Building with Bazel
Part 1: Learning Bazel Learn Starlark
— iOS & Swift, Android & Kotlin

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Learn Starlark

Meet the Starlark language that you’ll use to write your workspaces and build files. This episode will give you an overview of it.

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Episode 7 - Learn Starlark

When we write our workspaces and build files, we code in language called

Starlark which is a custom variant of Python. Now for all you Python developers out there, hold your high fives. Starlark is a variant of Python - that is, a limited version of the language.

This was specifically designed for Bazel. It was meant to be deterministic and designed to run in parallel such as on cores are entirely different machines. Because of this, some of your favorite features of the language may have been culled.

For instance, with Starlark, classes have been pulled from the language. You can’t use the import statement. Instead, you use a custom load function. Most built in functions and most methods aren’t supported. There are a bunch of other limitations as well.

If you are interested in what Starlark can do, then you should check out the Starlark specification. This gives a comprehensive breakdown at what language features are available to you from the type system to various built in methods and functions.

This may beg the question as to what you can do with Starlark and the answer is a lot. If you look at the build api, you’ll see that Bazel comes with a lot of functions, objects and types ready to use out of the box. By viewing the build api documentation, you’ll see all the various things that Bazel exposes to our scripts.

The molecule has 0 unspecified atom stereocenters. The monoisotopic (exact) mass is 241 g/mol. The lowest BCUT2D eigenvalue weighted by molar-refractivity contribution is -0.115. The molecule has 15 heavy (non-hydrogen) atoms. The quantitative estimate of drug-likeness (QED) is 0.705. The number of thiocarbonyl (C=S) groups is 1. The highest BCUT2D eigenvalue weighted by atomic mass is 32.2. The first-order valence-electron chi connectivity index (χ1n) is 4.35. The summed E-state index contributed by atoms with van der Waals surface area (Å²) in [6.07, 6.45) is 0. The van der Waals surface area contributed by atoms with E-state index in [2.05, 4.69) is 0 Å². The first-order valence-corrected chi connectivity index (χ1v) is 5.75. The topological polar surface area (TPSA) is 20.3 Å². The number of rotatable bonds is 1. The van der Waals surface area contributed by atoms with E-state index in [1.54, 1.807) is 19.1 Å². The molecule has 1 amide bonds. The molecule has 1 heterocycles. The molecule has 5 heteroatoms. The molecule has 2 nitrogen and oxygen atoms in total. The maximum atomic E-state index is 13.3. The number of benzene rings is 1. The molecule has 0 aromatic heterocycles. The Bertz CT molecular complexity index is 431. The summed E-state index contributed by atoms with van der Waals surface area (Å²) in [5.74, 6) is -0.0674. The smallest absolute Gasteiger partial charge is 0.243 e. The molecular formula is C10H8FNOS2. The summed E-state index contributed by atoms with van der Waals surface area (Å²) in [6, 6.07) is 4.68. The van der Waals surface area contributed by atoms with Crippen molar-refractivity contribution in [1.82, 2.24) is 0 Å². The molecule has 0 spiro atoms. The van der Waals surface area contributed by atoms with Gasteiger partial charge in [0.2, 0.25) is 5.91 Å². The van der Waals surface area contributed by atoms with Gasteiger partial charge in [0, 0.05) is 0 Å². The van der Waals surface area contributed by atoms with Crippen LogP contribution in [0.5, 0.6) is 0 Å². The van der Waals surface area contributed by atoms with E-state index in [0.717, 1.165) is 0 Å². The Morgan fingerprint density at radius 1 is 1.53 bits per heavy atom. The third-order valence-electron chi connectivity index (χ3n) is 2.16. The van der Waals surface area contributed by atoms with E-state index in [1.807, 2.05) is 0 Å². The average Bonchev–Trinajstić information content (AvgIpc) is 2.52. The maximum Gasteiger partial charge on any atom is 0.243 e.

https://bazel.build/rules/lib/starlark-overview

Okay, for those of you who don’t know python, we’ll write a little code to comfortable but you’ll need to

Demo

To get started, let’s return to our JokeGenerator project. It’s all in a monorepo so we need to move our Workspace file to the root of our monorepo.

Now we’ll make some alterations to the workspace to you comfortable working in Starlark.

First off, let’s create a comment. In Starlark, and well python, we use the pound symbol.

# Create a variable

Of course, this is also useful to comment out code while writing your build scripts. Next we’ll define a variable. Here we’ll create a simple name.

build_name = "JokeGenerator"

Now we’ll print it out to the console.

# print to the console
print(build_name)

Save the file and switch over to the command line. Navigate to the monorepo root. To fire off the build, we have to call the JokeGenerator’s build target.

bazel build //JokeGenerator:knock_knock

You’ll notice that we get a debug statement printed out during the build sequence. And lo and behold, there is a variable printed out.

We do get if statements, but we can’t use them in the top-level of a script. For example, if we were to check for the build name, we’d need to wrap it into the function.

Let’s add the following to print out whether jokes are allowed:

if build_name == "JokeGenerator":
    print("Jokes Allowed")
else:
    print("No Jokes Allowed")

Now if we save and build:

bazel build //JokeGenerator:knock_knock

And we get an error. Welcome to Starlark. In such a feature, we need to define our own rules file. A rules file is just a text file with a bzl extension. When we import rules for other languages, we import bzl files.

In such ways, we keep our logic out of our build definitions. Create a new file called, functions.bzl.

Now lets define a method to get the current joke policy.

def get_joke_policy(name):
    if name == "JokeGenerator":
        return "Jokes Allowed"
    else:
        return "No Jokes Allowed"

Save and return back to the workspace. We need to load our new rule. We use the load method. Add the following:

load("functions.bzl", "get_joke_policy")

Here we are declaring that we are loading the functions rules and then we using the get_joke_policy function. Now, before we can run this build, we need to provide an empty Build file along with our custom rules.

Create a new Build file. Now we can just call the function.

print(get_joke_policy(build_name))

Save the file. Now run the build. You’ll see we get our joke policy printed out to the console along with the build running to completion.

We will be using a load a lot through this course as well as some other modules so play around get comfortable.

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